The never-ending cat and mouse game where we are constantly trying to protect our right to privacy against creepy corporate marketers watching everything we do on our devices, tech companies have developed a stalking tool called “browser fingerprinting.”.
What is browser fingerprinting?
The point of browser fingerprinting is to enable the tracking company (data controller) to identify unique individuals among a sea of Internet users so that they can be tracked, a behavioral profile can be created, and then targeted advertising can be served to them.
In this way, a site can track your browsing habits without relying on cookies, which we are all now aware of and have learned to block and delete.
However, fingerprinting can be used to recreate tracking cookies that you have already deleted.
Let me repeat that.
In spite of your knowledge and consent, corporate trackers are not only peering into your machine to see its configuration and characteristics, but they are also re-creating trackers that you have deleted.
And this doesn’t just apply to the sites you visit directly. The pervasive inclusion of remote resources, like fonts, analytics scripts, or social media widgets on websites means that the third parties behind them can track your browsing habits across the web, rather than just on their own websites.- source
Browser Fingerprinting for fraud prevention
It’s not all bad. Browser fingerprinting is used to help detect fraud, unauthorized log ins say to your bank account, and even dating apps. I personally have no problem with its use for security purposes. The issue is that everyone is using it and most aren’t using it for your security, they’re using it to track you and your specific characteristics to profit from your data.
There are no rules, industry ethics, or legislative oversight whatsoever.
What can browser fingerprinting detect?
The totality of data that browser fingerprinting can siphon from you specifically is an effective tool in building your individual profile.
- Your user agent header info
- your Accept header
- your Connection header
- you’re Encoding header
- your Language header
- your list of plugins
- your platform
- your cookie preferences (allowed or not)
- your Do Not Track preferences (yes, no or not communicated)
- your time zone
- your screen resolution and its color depth
- your use of local storage
- your use of session storage
- your pictures rendered with the HTML Canvas element
- your pictures rendered with WebGL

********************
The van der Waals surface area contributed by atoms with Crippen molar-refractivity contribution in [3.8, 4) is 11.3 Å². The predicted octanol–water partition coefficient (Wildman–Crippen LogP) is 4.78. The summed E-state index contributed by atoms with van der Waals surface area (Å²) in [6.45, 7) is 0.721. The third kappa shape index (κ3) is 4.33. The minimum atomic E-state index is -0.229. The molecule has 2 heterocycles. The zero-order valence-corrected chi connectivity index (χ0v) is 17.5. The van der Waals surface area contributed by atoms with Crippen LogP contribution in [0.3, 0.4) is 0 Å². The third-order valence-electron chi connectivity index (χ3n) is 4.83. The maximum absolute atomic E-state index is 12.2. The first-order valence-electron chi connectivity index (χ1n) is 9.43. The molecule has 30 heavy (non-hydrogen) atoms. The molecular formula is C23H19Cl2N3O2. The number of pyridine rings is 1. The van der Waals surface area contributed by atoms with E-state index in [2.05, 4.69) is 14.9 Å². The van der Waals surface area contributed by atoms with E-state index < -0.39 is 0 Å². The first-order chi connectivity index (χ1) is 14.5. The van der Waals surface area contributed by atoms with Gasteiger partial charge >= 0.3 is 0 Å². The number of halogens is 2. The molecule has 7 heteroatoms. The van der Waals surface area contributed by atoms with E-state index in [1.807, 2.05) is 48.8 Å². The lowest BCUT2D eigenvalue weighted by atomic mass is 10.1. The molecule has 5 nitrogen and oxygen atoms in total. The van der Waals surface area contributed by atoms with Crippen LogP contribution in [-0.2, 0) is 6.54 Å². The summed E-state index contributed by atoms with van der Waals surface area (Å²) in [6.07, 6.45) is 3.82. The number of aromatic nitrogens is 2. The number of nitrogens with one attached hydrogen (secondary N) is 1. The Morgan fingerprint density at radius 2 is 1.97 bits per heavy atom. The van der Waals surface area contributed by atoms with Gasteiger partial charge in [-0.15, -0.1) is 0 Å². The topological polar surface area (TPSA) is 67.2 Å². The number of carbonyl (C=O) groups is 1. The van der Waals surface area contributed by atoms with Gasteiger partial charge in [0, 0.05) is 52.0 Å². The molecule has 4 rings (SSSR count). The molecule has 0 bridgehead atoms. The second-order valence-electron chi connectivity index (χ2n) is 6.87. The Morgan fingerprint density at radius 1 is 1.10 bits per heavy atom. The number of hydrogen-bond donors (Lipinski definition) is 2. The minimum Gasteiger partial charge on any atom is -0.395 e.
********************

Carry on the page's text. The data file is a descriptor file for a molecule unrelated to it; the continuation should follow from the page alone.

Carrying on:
- your use of ad blockers
- your operating system and version
- last key pressed
- which browser you are using
- which add-ons you have installed
- your installed fonts
- your microphones
- your webcams
- what kind of graphics card you have installed
- your CPU and # of cores
- how much RAM you have
- Battery level
- Bluetooth status
- accelerometer info
- …and more.
See your browser fingerprint
The following sites allow you to see your browser fingerprint:
Arguments against mitigation
There are some privacy “experts” and enthusiasts that say attempting to mitigate browser fingerprinting with add-ons and tools just makes you stand out more and create an even more unique profile.
I disagree with this position for 2 reasons.
- Stand out to whom? Whom are we afraid of, so much so that we should be scared to use the tools and resources that we want on our own devices as we see fit? And what are we afraid of? That they’re going to track us more?
- Given the specific data browser fingerprinting captures, doing nothing is already a unique fingerprint. I mean, how many people with your IP address use the same version of the same browser, and are on the same devices that use the exact same OS, CPU, GPU, RAM, and Fonts?
Yes, many people across the internet may have that exact same configuration, but this isn’t about averages and weeding through them to find the one that matches you. We are way past that now.They are spying on you through a direct connection to your device, and gathering data specifically to you and your hardware. No matter what consumer level tools you use, unless you’ve created them yourself just for your own usage, you’re not the only one on the planet who is using them.